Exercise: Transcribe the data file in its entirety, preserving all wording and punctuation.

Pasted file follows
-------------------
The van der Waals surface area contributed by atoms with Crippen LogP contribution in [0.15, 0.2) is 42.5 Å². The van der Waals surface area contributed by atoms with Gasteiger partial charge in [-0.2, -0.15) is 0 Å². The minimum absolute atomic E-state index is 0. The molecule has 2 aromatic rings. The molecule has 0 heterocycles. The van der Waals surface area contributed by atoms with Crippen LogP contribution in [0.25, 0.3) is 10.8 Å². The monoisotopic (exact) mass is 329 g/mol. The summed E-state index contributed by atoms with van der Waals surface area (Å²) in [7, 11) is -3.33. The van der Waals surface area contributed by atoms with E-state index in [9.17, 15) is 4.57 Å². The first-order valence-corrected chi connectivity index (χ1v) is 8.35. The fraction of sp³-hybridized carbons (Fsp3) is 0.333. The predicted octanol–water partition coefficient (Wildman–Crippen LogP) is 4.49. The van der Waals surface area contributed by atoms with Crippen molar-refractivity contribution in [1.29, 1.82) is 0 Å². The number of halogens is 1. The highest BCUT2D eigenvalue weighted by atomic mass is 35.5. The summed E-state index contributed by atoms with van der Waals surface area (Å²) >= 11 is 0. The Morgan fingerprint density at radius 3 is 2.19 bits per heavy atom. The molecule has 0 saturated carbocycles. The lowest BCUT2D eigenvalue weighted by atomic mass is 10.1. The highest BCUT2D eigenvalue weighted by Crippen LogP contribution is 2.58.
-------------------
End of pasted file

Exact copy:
The van der Waals surface area contributed by atoms with Crippen LogP contribution in [0.15, 0.2) is 42.5 Å². The van der Waals surface area contributed by atoms with Gasteiger partial charge in [-0.2, -0.15) is 0 Å². The minimum absolute atomic E-state index is 0. The molecule has 2 aromatic rings. The molecule has 0 heterocycles. The van der Waals surface area contributed by atoms with Crippen LogP contribution in [0.25, 0.3) is 10.8 Å². The monoisotopic (exact) mass is 329 g/mol. The summed E-state index contributed by atoms with van der Waals surface area (Å²) in [7, 11) is -3.33. The van der Waals surface area contributed by atoms with E-state index in [9.17, 15) is 4.57 Å². The first-order valence-corrected chi connectivity index (χ1v) is 8.35. The fraction of sp³-hybridized carbons (Fsp3) is 0.333. The predicted octanol–water partition coefficient (Wildman–Crippen LogP) is 4.49. The van der Waals surface area contributed by atoms with Crippen molar-refractivity contribution in [1.29, 1.82) is 0 Å². The number of halogens is 1. The highest BCUT2D eigenvalue weighted by atomic mass is 35.5. The summed E-state index contributed by atoms with van der Waals surface area (Å²) >= 11 is 0. The Morgan fingerprint density at radius 3 is 2.19 bits per heavy atom. The molecule has 0 saturated carbocycles. The lowest BCUT2D eigenvalue weighted by atomic mass is 10.1. The highest BCUT2D eigenvalue weighted by Crippen LogP contribution is 2.58.